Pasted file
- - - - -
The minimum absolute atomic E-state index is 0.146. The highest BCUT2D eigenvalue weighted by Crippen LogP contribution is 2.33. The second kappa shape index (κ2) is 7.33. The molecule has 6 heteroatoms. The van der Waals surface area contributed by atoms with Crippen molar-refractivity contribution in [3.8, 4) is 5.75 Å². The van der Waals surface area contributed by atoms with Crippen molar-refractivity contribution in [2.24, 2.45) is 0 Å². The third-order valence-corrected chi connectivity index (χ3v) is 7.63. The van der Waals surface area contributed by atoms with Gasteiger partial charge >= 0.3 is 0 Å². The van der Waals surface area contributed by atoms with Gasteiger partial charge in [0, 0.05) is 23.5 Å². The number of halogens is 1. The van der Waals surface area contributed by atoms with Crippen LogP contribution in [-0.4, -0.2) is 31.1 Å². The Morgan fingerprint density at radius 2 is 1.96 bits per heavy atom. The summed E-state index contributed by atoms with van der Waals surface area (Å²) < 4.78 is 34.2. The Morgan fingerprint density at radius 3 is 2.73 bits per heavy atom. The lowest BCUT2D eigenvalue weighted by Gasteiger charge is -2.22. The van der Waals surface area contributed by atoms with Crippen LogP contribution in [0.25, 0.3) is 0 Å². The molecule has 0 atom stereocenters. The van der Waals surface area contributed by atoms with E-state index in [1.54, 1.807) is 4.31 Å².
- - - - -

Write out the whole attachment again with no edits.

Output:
The minimum absolute atomic E-state index is 0.146. The highest BCUT2D eigenvalue weighted by Crippen LogP contribution is 2.33. The second kappa shape index (κ2) is 7.33. The molecule has 6 heteroatoms. The van der Waals surface area contributed by atoms with Crippen molar-refractivity contribution in [3.8, 4) is 5.75 Å². The van der Waals surface area contributed by atoms with Crippen molar-refractivity contribution in [2.24, 2.45) is 0 Å². The third-order valence-corrected chi connectivity index (χ3v) is 7.63. The van der Waals surface area contributed by atoms with Gasteiger partial charge >= 0.3 is 0 Å². The van der Waals surface area contributed by atoms with Gasteiger partial charge in [0, 0.05) is 23.5 Å². The number of halogens is 1. The van der Waals surface area contributed by atoms with Crippen LogP contribution in [-0.4, -0.2) is 31.1 Å². The Morgan fingerprint density at radius 2 is 1.96 bits per heavy atom. The summed E-state index contributed by atoms with van der Waals surface area (Å²) < 4.78 is 34.2. The Morgan fingerprint density at radius 3 is 2.73 bits per heavy atom. The lowest BCUT2D eigenvalue weighted by Gasteiger charge is -2.22. The van der Waals surface area contributed by atoms with Crippen LogP contribution in [0.25, 0.3) is 0 Å². The molecule has 0 atom stereocenters. The van der Waals surface area contributed by atoms with E-state index in [1.54, 1.807) is 4.31 Å².